One of my favourite genres of stories for children and teens is horror. There weren’t many of these types of book around when I was younger, but there is plenty to choose from these days, from Derek Landy and Joseph Delaney, to Darren Shan and Barry Hutchison. Chris Priestley is an author of spooky, chilling and creepy stories that I’ve been reading more of lately and his latest book, Through Dead Eyes is a new favourite.
Alex joins his father on a business trip to Amsterdam. During the day he hangs out with the daughter of a family friend. They visit the usual sights but also coffee shops and flea markets off the beaten track. At one of these markets Alex spots an ancient-looking mask. Before he knows what he’s doing he buys it. Later, in his hotel room, he feels compelled to put the mask on. Alex is sucked into a parallel Amsterdam, one from centuries before which begins to reveal the dark past of both the building he is staying in and the little girl who once lived there edging stealthily towards the terrible twist.
Through Dead Eyes is a chilling ghost story that haunts you long after you’ve turned the last page. I read it on a wet and dreary day which added to the chilling tone. Chris Priestley really knows how to keep the reader on edge throughout the story. The thing I love the most about Chris’s writing is that there are lots of twists that you don’t see coming, especially towards the end of the story, and he leaves you with a feeling of unease. You know that, even though the story has finished, things are not right in the life of the characters. Like any good ghost story you get pieces of the puzzle as the story progresses and you’ve got to figure out how they all fit together. You just hope that the main character solves the puzzle before it’s too late.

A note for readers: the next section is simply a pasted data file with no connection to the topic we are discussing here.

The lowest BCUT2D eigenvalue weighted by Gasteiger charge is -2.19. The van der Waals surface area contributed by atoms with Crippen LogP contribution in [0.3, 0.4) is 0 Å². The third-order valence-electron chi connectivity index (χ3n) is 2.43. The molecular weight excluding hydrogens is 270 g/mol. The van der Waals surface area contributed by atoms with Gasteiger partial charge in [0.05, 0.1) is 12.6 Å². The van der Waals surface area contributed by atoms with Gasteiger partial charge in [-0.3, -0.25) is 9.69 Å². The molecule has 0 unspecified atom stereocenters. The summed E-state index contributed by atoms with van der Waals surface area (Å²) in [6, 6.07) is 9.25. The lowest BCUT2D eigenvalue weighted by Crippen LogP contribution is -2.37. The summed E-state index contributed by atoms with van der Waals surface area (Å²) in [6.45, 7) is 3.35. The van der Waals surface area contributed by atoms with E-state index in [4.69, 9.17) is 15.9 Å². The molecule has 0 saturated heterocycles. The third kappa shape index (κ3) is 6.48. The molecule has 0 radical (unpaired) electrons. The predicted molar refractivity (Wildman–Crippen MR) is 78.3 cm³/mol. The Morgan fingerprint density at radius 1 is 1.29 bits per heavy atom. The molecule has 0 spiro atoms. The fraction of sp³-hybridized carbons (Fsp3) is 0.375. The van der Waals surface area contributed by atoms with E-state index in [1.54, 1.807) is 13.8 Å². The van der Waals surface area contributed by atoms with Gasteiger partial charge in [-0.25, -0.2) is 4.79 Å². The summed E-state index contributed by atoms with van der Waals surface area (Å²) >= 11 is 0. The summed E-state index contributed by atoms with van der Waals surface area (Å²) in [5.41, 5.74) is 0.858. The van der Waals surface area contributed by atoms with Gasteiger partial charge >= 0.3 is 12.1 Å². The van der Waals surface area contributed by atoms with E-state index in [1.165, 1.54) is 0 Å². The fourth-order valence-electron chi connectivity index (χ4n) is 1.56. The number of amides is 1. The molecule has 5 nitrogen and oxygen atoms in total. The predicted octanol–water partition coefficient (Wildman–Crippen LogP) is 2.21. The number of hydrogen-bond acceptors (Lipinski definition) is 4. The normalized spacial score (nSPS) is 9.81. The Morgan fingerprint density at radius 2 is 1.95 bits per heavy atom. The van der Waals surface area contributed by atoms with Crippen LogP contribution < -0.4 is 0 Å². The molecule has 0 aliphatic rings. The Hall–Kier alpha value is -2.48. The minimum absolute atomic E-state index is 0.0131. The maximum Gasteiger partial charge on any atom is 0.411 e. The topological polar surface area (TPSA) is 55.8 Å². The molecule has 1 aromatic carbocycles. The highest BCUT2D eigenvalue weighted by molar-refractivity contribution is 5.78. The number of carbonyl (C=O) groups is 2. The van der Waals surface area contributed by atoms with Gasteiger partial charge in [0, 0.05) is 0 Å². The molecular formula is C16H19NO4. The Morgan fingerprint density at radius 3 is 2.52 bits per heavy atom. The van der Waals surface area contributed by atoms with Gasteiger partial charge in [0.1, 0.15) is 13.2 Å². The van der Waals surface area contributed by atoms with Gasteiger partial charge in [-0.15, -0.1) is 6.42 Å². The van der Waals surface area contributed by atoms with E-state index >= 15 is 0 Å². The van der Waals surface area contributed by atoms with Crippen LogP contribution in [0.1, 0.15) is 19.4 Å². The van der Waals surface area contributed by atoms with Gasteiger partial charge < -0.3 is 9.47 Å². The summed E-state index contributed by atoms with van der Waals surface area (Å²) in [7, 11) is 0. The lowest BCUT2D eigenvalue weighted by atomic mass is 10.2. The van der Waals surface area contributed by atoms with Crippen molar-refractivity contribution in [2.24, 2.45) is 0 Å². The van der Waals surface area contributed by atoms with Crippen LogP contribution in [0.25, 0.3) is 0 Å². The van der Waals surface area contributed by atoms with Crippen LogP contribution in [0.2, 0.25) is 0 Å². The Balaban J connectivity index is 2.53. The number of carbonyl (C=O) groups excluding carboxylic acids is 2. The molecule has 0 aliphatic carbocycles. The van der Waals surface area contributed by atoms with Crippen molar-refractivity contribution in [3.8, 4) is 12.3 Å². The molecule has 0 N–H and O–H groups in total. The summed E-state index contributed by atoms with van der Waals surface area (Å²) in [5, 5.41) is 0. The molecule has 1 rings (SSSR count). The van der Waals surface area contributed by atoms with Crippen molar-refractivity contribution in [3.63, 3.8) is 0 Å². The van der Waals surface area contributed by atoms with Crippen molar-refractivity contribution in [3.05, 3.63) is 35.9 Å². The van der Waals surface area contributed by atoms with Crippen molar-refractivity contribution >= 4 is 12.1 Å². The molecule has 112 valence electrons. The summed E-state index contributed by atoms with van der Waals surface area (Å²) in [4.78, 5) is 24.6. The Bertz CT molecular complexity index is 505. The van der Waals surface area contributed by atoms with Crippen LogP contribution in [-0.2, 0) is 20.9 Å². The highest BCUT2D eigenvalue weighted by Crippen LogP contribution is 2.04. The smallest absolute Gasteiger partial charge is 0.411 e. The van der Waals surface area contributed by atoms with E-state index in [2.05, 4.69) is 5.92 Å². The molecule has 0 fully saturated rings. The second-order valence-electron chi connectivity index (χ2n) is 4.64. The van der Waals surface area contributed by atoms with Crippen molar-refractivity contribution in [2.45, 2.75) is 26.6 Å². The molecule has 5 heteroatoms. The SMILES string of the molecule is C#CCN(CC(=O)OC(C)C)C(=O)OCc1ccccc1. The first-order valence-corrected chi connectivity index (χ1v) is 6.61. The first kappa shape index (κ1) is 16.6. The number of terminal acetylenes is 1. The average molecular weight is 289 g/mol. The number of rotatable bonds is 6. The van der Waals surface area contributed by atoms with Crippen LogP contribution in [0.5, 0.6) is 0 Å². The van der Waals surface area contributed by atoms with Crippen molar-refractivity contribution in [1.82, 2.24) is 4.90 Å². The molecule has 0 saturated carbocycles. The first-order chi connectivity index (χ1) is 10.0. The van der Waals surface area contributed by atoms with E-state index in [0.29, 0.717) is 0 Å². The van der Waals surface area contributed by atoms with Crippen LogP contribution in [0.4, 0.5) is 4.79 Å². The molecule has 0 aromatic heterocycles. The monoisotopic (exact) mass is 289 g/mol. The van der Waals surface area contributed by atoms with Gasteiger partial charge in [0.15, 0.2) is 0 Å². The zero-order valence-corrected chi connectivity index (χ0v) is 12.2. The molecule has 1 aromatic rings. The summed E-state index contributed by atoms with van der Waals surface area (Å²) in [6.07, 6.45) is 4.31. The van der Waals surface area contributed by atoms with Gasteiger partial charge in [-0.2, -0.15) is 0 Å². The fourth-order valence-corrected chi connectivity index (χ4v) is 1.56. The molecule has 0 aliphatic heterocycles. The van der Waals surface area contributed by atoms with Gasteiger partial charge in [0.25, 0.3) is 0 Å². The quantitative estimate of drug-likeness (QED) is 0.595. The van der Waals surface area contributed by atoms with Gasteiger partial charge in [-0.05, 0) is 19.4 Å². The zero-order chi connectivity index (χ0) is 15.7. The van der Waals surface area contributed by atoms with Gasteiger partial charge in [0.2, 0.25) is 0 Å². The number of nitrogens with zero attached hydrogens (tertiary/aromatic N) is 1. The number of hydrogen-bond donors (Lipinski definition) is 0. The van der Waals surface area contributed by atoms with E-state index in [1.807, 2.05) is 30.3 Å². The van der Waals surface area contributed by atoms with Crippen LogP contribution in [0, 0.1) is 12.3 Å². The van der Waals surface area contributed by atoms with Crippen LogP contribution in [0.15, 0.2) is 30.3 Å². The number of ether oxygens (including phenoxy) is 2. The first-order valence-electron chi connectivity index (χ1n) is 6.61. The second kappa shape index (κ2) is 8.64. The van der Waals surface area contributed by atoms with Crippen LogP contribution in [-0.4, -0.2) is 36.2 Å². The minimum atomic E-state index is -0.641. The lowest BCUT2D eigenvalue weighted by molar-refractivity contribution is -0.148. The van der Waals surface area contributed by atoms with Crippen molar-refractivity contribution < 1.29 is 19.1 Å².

The setting of Amsterdam adds to the eerie feeling of the story, because Alex is surrounded by so much history. The buildings are hundreds of years old and they would hold many stories. Alex is drawn to the history of the hotel he is staying in and the strange feelings he has inside his room. This history and the connection between the mask and the paintings draw you in to the story.
The cover is fantastic and captures the tone of the story perfectly. It was the cover, with the mottled and cracked surface, and the creepy eye, that grabbed my attention and made me pick it up.
Through Dead Eyes is great for readers aged 11+ who like to give themselves a good scare.
If you’re a regular reader of my blog you’ll know that I love creepy stories of all kinds. Ghosts, werewolves, zombies, vampires, and other creatures that live in the dark are often featured in the books I love. I’ve been reading many of the first titles from Hot Key Books (a brilliant new publisher based in the UK) and when I read about Constable & Toop by Gareth P. Jones I had to get my hands on it. A ghost story set in Victorian London, featuring a boy who could communicate with ghosts, sounded absolutely fantastic! Constable & Toop was even better than it sounded.
Sam Toop lives in a funeral parlour, blessed (or cursed) with an unusual gift. While his father buries the dead, Sam is haunted by their constant demands for attention. Trouble is afoot on the ‘other side’ – there is a horrible disease that is mysteriously imprisoning ghosts into empty houses in the world of the living. And Sam is caught in the middle – will he be able to bring himself to help?